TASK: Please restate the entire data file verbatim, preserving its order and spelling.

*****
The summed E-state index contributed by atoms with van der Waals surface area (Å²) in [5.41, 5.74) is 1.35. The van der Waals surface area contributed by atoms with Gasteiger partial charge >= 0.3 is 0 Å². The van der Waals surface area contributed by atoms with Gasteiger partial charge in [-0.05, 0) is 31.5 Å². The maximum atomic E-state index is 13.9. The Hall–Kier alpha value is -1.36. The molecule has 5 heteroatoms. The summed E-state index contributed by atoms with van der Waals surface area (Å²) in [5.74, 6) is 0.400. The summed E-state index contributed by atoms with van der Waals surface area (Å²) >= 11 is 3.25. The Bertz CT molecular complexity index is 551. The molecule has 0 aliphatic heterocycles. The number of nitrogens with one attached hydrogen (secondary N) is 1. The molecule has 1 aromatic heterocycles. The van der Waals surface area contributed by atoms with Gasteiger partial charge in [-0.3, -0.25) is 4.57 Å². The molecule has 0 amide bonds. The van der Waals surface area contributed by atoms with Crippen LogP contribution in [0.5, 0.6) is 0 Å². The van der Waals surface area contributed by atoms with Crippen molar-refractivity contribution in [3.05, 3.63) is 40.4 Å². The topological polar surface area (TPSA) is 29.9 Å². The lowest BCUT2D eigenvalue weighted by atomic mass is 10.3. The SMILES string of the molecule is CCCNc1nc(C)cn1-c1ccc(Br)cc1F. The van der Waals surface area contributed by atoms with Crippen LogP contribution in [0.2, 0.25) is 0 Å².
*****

The summed E-state index contributed by atoms with van der Waals surface area (Å²) in [5.41, 5.74) is 1.35. The van der Waals surface area contributed by atoms with Gasteiger partial charge >= 0.3 is 0 Å². The van der Waals surface area contributed by atoms with Gasteiger partial charge in [-0.05, 0) is 31.5 Å². The maximum atomic E-state index is 13.9. The Hall–Kier alpha value is -1.36. The molecule has 5 heteroatoms. The summed E-state index contributed by atoms with van der Waals surface area (Å²) in [5.74, 6) is 0.400. The summed E-state index contributed by atoms with van der Waals surface area (Å²) >= 11 is 3.25. The Bertz CT molecular complexity index is 551. The molecule has 0 aliphatic heterocycles. The number of nitrogens with one attached hydrogen (secondary N) is 1. The molecule has 1 aromatic heterocycles. The van der Waals surface area contributed by atoms with Gasteiger partial charge in [-0.3, -0.25) is 4.57 Å². The molecule has 0 amide bonds. The van der Waals surface area contributed by atoms with Crippen LogP contribution in [0.5, 0.6) is 0 Å². The van der Waals surface area contributed by atoms with Crippen molar-refractivity contribution in [3.05, 3.63) is 40.4 Å². The topological polar surface area (TPSA) is 29.9 Å². The lowest BCUT2D eigenvalue weighted by atomic mass is 10.3. The SMILES string of the molecule is CCCNc1nc(C)cn1-c1ccc(Br)cc1F. The van der Waals surface area contributed by atoms with Crippen LogP contribution in [0.2, 0.25) is 0 Å².